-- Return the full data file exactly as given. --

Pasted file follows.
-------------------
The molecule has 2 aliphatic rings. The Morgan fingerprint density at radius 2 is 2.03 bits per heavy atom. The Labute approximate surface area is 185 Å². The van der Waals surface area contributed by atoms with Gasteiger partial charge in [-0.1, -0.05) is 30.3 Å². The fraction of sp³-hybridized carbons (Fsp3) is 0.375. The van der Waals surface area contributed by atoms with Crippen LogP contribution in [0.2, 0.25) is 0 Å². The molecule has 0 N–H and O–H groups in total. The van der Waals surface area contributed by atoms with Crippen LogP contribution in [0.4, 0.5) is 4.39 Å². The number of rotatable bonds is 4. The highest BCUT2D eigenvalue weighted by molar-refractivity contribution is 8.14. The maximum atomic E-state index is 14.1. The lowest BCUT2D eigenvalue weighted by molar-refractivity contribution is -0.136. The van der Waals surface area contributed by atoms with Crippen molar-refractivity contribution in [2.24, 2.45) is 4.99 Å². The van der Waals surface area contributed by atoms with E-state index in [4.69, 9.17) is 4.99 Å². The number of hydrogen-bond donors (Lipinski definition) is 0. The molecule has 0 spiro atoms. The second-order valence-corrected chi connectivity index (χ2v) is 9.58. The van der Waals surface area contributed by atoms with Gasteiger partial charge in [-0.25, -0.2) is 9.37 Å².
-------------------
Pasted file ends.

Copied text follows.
The molecule has 2 aliphatic rings. The Morgan fingerprint density at radius 2 is 2.03 bits per heavy atom. The Labute approximate surface area is 185 Å². The van der Waals surface area contributed by atoms with Gasteiger partial charge in [-0.1, -0.05) is 30.3 Å². The fraction of sp³-hybridized carbons (Fsp3) is 0.375. The van der Waals surface area contributed by atoms with Crippen LogP contribution in [0.2, 0.25) is 0 Å². The molecule has 0 N–H and O–H groups in total. The van der Waals surface area contributed by atoms with Crippen LogP contribution in [0.4, 0.5) is 4.39 Å². The number of rotatable bonds is 4. The highest BCUT2D eigenvalue weighted by molar-refractivity contribution is 8.14. The maximum atomic E-state index is 14.1. The lowest BCUT2D eigenvalue weighted by molar-refractivity contribution is -0.136. The van der Waals surface area contributed by atoms with Crippen molar-refractivity contribution in [2.24, 2.45) is 4.99 Å². The van der Waals surface area contributed by atoms with E-state index in [4.69, 9.17) is 4.99 Å². The number of hydrogen-bond donors (Lipinski definition) is 0. The molecule has 0 spiro atoms. The second-order valence-corrected chi connectivity index (χ2v) is 9.58. The van der Waals surface area contributed by atoms with Gasteiger partial charge in [-0.25, -0.2) is 9.37 Å².